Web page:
Tuesday 12 December 2017

Tales from the Scales update

Just letting Schmidt know I'm available

Eleanor Goggin
Eleanor Goggin
Weighting game: Pat Fitzpatrick, John Drennan, Triona McCarthy, Eleanor Goggin, Brendan O'Connor and Aine O'Connor before their weight-loss programme.
Using her head: Triona McCarthy
Brendan O'Connor
Darkening mood: John Drennan

Eleanor Goggin

It’s the fourth week of the challenge and our columnists are seeing some big changes.

STARTING WEIGHT: 13st, 7lbs/85.9kgs

I'm actually changing my approach to food. This is coming from the person who on the way back from my 'before' photo, pulled swiftly into a fast food joint on the journey home and bought burgers and chips. A last supper. I shouldn't have been, but I was eating while driving.

In my manic haste, the burger fell out of its greasy little bag and landed on the floor of the car. Now bearing in mind that I have a dog who sheds every second and travels in the car a lot, I should have discarded it. No, I picked it up off the filthy hairy floor of the car and shovelled it in. Not normal behaviour.

But now I think I might be becoming normal. A yogurt is a treat. And my protein chocolate and cereal bars from the Motivation Clinic are a definite treat. I get hysterical with anticipation about them. Now I don't look much thinner. Yet, that is. But I'm determined I will. I could still line out for Ireland in the Rugby World Cup and hold my own in the scrum as a second row, but I'm getting there.

The realisation has hit me that the pictures on processed meal packets look way better than they taste. So I've actually started making my own stuff. Quick and easy to start with but much nicer even though I say so myself.

I used to skip breakfast and lunch, unless I was meeting someone for lunch. Now I have all three meals and my protein bars, which is definitely making me less likely to eat my body weight at night.

Now the drink is another matter. I was in west Cork at the weekend and once again over-imbibed. I was good enough about the food though. So, it was with the same fear that I keep harping on about that I went into Susan in the Motivation Clinic. And guess what! I was down four pounds. That's 13 pounds in three weeks. Over the moon would be an understatement. I've lost two and a half inches off my boobs. Hopefully my bra will fit me properly soon and I won't have that other little set of boobs coming out the side. I'll be a 32A yet.


Every maggot has a silver lining, apparently

Aine O'Connor

STARTING WEIGHT: 12st, 3lbs/77.7kgs

The way my hypnosis works is that over eight weeks I attend one personal session a week, an hour or so in a sweet smelling, warm room with my therapist, Mary. Such is my aversion to all things diet, that it took some persuasion for her to get me to fill out the food diary. I know they're useful, but just to see one pinned to the fridge, again, rings loud bells of failure in my stubborn head. As I've said, confusion about the calorie content of battered sausages isn't the issue. I need to stop the self-sabotage that keeps me from solving a problem that I know how to solve.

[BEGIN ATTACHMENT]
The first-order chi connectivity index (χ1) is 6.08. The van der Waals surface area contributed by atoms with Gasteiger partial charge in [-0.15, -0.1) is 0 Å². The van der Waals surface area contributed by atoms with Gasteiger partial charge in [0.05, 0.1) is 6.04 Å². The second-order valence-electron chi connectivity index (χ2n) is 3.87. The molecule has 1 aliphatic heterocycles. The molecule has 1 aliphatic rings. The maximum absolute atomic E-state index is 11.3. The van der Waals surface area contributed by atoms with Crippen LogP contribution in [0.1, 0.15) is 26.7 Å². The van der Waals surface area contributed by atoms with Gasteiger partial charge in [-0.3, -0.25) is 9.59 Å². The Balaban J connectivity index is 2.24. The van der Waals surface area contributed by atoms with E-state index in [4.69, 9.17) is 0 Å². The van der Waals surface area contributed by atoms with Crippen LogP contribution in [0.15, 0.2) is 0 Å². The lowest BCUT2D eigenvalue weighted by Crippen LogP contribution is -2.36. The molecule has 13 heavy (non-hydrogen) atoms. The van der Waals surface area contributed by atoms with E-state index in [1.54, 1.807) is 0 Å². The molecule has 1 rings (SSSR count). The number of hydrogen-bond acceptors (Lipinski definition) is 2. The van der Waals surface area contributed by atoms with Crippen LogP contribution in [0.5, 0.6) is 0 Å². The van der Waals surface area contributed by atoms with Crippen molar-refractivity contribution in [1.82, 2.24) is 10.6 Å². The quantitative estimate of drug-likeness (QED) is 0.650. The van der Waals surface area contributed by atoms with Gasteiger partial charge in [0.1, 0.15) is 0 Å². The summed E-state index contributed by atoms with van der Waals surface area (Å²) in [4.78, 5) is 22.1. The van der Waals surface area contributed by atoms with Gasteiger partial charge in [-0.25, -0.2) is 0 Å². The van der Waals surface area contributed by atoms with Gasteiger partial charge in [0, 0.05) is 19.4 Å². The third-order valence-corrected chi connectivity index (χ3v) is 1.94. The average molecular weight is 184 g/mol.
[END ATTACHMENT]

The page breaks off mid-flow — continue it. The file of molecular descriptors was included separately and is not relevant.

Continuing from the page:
But I do the food diary and it is with this that we begin each session. We discuss how I am feeling and Mary says I can discuss any other issues that are going on in my life, offering some interesting techniques for dealing with anxiety. Sometimes we eat to stuff down other feelings. Sometimes we stay fat so we have something clear on which to focus our self-loathing instead of dealing with other issues.

Then she reclines my chair, covers me with a blanket and talks me into a quiet place. When I am in a half coma she replaces her voice with a new CD, the one that I will listen to twice a day for the following week, and slips out of the room. I am dimly aware of the movement and normally by the time she returns I am waking gently, zoned out and happy.

Week Three begins as gently as all the others but the phrase "aversion therapy" and the little zapper I have been given make me suspect there might be an edge. Suffice to say there are maggots and dog vomit in my favourite bad food, and by the time Mary glides back into the room I'm lying on the La-z Boy, wide-eyed and clutching the blanket. The softener is I don't have to shock myself when I'm going to sleep, just during the day.

My brother laughs heartily at the vision but suggests that with a bit of judicious editing I could use this week's CD for my own ends. Apparently, every maggot has a silver lining. Play it to Beloved while he sleeps, "There is dog vomit in your golf shoes."


I've a top rack of a six-pack. I could be in for a fab-ab time

Pat Fitzpatrick

STARTING WEIGHT: 13st, 7lbs/ 85.9kgs

Mixed news this week. Let's start with a positive. I have an ab. Or is it two abs? I'm not sure. But after two weeks of strength and fitness workouts, I have the top rack of a six-pack.

It just appeared last week out of the blue, a ledge of rib appearing out of my midriff. I took on this eight-week regime for all the right reasons. I thought it would get me doing some exercise when the kids went to bed, rather than watching Mad Men with a pack of fun-sized Crunchies on my lap. It's working on that front. What I didn't realise is that it might make me a bit vain.